To God all praise and glory! The HYMN OF THE DAY, “Sing Praise to God, the Highest Good” (819), is Johann Jakob Schütz’s (1640-1690) hymn of our merciful Creator is set to the exuberant tune by famed Lutheran composer Michael Vulpius (c.1560/70-1615). He Who made man also knew that man would need a Savior from his sin. God had placed the Tree of Life and the Tree of the Knowledge of Good and Evil within Eden (Genesis 2). Though His desire was that man should live, He knew that man would pursue the fruit of the forbidden tree unto death. Thus the Father sent His Son as Savior, Shepherd, Refuge, Rock, Peace, and Salvation for His chosen band. We, who confess Christ’s holy name, continue to sing: “To God all praise and glory!”
–Rev. Thomas E. Lock, Kantor of Trinity—Denver for Logia Online
Kyrie! God Father… O Lord Jesus… O God the Holy Ghost Today’s PRELUDE is three settings of the chorale (hymn) on the Kyrie, “Kyrie! God Father in Heaven Above” (942).
Johann Sebastian Bach (1685-1750) wrote three larger (with pedal) settings of the Kyrie chorale, and three smaller settings (without pedal) in his collection Clavier Übung III (“keyboard exercise”).
The larger and smaller settings of chorales in this collection, which also includes the six catechism chorales, are thought to signify the Large and Small Catechisms of Luther, as Bach confessed the Christian faith as expressed in the Book of Concord, the Confessions of the Evangelical-Lutheran Church.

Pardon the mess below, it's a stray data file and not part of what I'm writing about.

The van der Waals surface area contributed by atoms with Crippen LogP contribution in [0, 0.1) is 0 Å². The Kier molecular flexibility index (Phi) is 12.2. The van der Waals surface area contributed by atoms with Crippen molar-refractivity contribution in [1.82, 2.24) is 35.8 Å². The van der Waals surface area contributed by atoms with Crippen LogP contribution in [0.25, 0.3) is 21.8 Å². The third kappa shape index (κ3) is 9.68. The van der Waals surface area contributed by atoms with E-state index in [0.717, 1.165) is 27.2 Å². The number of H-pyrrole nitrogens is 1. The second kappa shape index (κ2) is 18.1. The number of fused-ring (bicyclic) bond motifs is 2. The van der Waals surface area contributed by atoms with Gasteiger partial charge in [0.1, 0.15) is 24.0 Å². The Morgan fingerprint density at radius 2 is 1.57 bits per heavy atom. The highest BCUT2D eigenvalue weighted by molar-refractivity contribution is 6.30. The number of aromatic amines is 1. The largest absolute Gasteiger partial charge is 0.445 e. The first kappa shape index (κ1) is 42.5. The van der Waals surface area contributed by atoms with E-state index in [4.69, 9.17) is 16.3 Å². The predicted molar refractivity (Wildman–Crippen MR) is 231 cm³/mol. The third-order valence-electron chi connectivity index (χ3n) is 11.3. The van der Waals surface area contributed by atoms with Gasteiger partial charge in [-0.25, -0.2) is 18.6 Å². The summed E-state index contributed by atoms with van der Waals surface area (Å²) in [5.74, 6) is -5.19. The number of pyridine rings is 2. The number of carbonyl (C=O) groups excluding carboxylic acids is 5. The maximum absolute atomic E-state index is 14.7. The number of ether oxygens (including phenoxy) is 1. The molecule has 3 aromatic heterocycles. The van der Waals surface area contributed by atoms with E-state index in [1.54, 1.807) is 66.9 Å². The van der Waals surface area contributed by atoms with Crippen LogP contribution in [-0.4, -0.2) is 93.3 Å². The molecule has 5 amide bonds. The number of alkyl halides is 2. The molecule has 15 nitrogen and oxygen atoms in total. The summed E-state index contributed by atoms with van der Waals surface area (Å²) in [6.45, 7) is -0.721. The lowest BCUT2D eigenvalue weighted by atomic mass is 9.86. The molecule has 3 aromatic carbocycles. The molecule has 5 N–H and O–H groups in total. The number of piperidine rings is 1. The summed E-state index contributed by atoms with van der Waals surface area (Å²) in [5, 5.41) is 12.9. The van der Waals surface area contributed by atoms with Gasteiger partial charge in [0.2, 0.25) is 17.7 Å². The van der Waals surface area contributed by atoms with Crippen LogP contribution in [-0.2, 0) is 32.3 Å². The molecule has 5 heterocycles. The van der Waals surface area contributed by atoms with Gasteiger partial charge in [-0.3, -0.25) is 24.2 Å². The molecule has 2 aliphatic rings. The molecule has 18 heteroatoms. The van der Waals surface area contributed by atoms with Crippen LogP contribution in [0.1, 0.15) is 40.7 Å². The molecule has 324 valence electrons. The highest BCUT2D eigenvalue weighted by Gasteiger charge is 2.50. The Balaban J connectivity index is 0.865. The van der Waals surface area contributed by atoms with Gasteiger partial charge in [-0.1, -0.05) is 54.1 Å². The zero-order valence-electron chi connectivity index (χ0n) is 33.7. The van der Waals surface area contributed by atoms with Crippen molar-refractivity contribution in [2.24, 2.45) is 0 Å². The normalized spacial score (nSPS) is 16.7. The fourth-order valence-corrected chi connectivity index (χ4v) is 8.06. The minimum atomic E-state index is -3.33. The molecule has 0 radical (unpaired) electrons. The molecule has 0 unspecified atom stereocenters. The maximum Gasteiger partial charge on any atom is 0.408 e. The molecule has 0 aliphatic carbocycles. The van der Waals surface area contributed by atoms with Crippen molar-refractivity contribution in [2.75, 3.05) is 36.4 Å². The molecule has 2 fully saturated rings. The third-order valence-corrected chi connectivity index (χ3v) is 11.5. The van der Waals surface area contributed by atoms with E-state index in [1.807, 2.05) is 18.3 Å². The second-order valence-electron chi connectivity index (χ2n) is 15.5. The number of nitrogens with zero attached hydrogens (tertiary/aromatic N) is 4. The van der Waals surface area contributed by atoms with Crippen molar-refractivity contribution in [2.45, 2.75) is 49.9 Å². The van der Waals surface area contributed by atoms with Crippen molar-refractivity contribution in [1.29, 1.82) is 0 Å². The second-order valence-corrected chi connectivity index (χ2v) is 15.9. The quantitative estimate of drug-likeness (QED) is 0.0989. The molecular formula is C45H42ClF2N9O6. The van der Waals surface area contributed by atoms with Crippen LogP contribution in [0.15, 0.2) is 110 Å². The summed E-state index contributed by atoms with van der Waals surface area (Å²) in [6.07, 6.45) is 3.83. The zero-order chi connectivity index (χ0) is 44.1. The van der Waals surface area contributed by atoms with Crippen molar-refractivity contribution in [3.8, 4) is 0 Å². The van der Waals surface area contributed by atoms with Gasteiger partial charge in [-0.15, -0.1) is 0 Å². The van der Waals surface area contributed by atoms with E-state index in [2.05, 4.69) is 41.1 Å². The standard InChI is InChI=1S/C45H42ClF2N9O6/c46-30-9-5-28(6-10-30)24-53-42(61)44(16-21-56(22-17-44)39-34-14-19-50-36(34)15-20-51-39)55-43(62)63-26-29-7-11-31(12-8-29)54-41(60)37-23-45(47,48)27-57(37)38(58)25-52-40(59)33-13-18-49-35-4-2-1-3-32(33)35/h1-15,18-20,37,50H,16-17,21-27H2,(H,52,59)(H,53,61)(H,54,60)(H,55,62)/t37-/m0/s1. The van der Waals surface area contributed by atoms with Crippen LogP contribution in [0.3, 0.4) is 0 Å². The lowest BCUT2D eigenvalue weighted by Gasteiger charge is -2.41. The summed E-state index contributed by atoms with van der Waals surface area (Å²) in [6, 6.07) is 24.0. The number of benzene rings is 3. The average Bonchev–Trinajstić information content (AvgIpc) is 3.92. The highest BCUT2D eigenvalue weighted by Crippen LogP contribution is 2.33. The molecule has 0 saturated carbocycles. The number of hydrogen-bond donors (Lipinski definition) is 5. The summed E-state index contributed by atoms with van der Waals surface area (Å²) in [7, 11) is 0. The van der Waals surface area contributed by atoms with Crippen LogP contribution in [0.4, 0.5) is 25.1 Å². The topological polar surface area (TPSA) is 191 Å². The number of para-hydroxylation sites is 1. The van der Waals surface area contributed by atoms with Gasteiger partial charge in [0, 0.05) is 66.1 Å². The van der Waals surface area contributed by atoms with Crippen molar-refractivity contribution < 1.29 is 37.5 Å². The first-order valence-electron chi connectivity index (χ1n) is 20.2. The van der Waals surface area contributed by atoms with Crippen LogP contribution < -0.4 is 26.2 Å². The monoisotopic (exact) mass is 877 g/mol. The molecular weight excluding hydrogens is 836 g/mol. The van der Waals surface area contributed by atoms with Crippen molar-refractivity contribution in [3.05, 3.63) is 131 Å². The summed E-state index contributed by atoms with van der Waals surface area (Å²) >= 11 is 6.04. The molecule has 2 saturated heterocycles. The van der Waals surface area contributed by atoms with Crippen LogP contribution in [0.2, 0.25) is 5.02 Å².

There are naturally three settings of the Kyrie chorale reflecting the three verses of the hymn, one for each person of the Holy Trinity.
The Kyrie Eleison (“Lord, have mercy”) is always appropriate throughout our lives as Christians as we face challenges of life under the cross. For this reason, the Kyrie is part of our prayer in the Divine Service, the Daily Office, daily prayer at home, and any time we face tribulation and temptation.
The first setting (beginning around 10:14) of the Kyrie by Bach has the melody in the right hand; the second setting in the left hand (beginning around 10:18); and the third setting in the pedal (beginning around 10:24).
Lord, Help Us Ever To Retain In recent weeks, we have sung Luther’s catechism hymns in Divine Service. Today’s DISTRIBUTION HYMN “Lord, Help Us Ever to Retain” (865) is a succinct summary of the six chief parts by Ludwig Helmbold (1532-1598). Stanza two: God’s holy Law (Commandments) and faith in the Triune God (Creed). Stanza three: prayer (Our Father) and entrance into the faith (Baptism). Stanza four sings of Absolution and the Sacrament of the Altar.